Mental Nerve Neuropathy/Numb Chin Syndrome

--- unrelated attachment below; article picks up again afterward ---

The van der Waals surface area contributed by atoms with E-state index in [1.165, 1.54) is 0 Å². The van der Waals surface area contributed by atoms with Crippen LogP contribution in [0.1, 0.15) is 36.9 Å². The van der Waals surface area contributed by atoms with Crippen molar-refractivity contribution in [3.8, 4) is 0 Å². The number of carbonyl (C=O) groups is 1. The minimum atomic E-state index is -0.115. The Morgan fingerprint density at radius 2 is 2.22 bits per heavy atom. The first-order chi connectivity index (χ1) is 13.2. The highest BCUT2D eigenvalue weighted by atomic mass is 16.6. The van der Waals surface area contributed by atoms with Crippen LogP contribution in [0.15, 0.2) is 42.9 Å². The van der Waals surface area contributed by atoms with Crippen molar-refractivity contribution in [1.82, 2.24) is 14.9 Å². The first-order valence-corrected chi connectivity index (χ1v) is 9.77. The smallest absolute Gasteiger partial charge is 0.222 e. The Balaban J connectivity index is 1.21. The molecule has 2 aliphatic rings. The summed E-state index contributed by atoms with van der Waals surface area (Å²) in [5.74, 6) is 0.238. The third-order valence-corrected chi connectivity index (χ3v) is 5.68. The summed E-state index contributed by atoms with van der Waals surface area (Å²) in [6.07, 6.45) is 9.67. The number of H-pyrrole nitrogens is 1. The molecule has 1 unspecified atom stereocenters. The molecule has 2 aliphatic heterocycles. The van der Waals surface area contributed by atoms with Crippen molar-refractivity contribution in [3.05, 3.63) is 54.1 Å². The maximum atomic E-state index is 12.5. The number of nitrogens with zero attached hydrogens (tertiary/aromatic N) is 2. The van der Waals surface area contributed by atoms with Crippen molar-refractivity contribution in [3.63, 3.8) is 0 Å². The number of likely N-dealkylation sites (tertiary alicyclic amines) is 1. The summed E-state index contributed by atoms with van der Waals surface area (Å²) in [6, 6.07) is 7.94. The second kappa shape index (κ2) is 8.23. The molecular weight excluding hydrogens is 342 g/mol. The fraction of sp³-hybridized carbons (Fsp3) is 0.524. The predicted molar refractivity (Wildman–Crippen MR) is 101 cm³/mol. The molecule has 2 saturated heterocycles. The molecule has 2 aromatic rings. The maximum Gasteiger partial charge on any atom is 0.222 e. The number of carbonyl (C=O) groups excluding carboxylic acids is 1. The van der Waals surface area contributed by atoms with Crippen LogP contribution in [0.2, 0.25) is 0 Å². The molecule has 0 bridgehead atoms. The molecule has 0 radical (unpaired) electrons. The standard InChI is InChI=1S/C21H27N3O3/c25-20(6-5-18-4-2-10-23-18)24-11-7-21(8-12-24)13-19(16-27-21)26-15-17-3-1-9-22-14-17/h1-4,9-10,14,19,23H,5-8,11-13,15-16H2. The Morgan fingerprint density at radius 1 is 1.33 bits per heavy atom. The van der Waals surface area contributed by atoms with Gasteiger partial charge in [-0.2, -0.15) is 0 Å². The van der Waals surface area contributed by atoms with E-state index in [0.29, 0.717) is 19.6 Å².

Mental nerve neuropathy, better known as numb chin syndrome, is a rare condition with one of the first documented cases reported in the early 1800s by Charles Bell in a patient with breast cancer.1,2 Since then, studies have reported a positive correlation linking neuropathies of the mental nerve to metastatic cancers. The most notable are recurrent cancers in the breast, lung and prostate, as well as leukemia and lymphoma; however, the strongest relationship with numb chin syndrome has been with breast cancer and lymphoma.1-4 Research indicates a high number of instances where chin numbness runs parallel with the progression of or relapses in the aforementioned cancers. A systematic review by Galán-Gil et al reported 136 documented numb chin syndrome cases showing that numb chin syndrome has the greatest correlation with breast cancer (40.4%) followed by lymphoma (20.5%).3 This relationship is of importance to dentistry because the oral cavity is often sensitive to internal changes and will display signs of an obscure systemic disease long before it is discovered. It is important for clinicians to be thorough when reviewing a patient’s medical history and while doing an intra/extraoral exam. One study found that in 47% of cases where numb chin syndrome was detected, the syndrome preceded the diagnosis of malignancy and in 30% of the cases examined, neuropathies preceded relapses of malignancies.5 Unfortunately, in the instances where numb chin syndrome was detected and associated with cancer, the survival rate was poor. Statistics reveal that life expectancy is less than 12 months from the date of diagnosis.2,5-7 It is critical for dental professionals to be cognizant and acknowledge possible symptoms of numb chin syndrome in patients, especially for those with a history of cancer.